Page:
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(Left) From the light and sound booth, Spamalot's student technical team communicates with director Ms. Lisa Bodden during a rehearsal. (Right) Spamalot's cast includes students in grades 5 - 12.

Shining in different lights

When The Gregory School says “all-school musical,” we mean it. This year’s musical, Spamalot, includes students in all grades acting, singing, dancing, performing in the orchestra, building sets, creating digital animation, and designing lights, costumes, and sound effects. 

“Having students from fifth to twelfth grades sharing the stage has challenges, but it also creates unexpected friendships and offers students an additional experience,” Ms. Lisa Bodden, drama teacher and Spamalot director said. “The younger students can see role models in the older ones. The older students often get nostalgic when working with the Middle School students, seeing their younger selves. Upper Schoolers also suddenly realize that there are a lot of younger people who have talent and are fearless, so it can be eye-opening for them, as well.”

Student musicians playing in the show’s orchestra gain the invaluable experience of working not only with each other, but alongside professional musicians. “The music is written at a professional level,” Dr. Chris Fresolone, music teacher and Spamalot musical director said. “It presents a new challenge for our student musicians. Once the show starts you have to be 100% zeroed in to time the music to what is happening on stage. There are changing keys, tempos, and styles. Sometimes you have to repeat music until a certain point in the action on stage–called a ‘vamp.’ It can be really overwhelming.” 

Under the guidance of Ms. Bodden and theater production and stagecraft teacher Mr. Tiffer Hill, students have also taken the lead in researching, designing and creating costumes, building sets, designing lights, and poring over the script to determine props, scene transitions, and more. Simultaneously, Mr. Stephen Krohn’s digital arts students created projections to be displayed on stage.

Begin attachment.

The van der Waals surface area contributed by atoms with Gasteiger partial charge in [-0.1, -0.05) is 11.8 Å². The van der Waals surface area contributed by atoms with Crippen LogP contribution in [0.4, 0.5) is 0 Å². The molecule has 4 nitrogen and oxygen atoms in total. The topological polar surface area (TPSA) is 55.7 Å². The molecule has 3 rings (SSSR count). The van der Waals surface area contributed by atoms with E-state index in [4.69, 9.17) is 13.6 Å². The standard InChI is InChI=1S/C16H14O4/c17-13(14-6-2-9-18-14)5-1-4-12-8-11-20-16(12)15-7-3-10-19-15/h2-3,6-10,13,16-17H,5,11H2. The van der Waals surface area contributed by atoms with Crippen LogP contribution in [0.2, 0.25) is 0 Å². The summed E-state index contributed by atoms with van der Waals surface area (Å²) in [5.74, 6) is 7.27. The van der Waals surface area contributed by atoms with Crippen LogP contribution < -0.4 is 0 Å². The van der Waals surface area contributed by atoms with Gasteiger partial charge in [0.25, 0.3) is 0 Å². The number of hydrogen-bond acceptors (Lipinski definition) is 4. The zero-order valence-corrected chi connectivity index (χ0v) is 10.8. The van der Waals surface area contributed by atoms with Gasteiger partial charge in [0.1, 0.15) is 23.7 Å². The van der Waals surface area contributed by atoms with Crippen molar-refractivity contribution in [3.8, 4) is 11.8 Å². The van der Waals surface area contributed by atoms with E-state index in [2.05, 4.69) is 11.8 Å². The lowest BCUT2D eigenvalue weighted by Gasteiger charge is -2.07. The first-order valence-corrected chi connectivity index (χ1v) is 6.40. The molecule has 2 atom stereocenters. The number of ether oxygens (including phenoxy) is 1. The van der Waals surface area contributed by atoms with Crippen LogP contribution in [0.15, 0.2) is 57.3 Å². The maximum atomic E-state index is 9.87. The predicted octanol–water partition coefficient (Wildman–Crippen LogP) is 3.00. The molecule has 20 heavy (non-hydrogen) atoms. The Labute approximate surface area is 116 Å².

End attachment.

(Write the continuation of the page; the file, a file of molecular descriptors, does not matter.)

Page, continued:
The diversity of student interests and talents may come as a surprise, even to the students’ own family members. “There are times when both faculty and parents see students involved with the musical doing things so out of any comfort zone that they thought the students were in that it puts a huge smile on their faces,” Ms. Bodden said. “Students they thought were shy or quiet or only into math are suddenly shining in an entirely different light.” This is true not only for the actors, but for the students who are an instant match for leadership in lighting design, for example, or take immediately to costume research and creation.

“The experience is unlike anything else because you are a cog in a bigger machine,” Dr. Fresolone said.

Spamalot will be performed January 26, 27, and 28. Tickets are available through The Gregory School online store or at the door.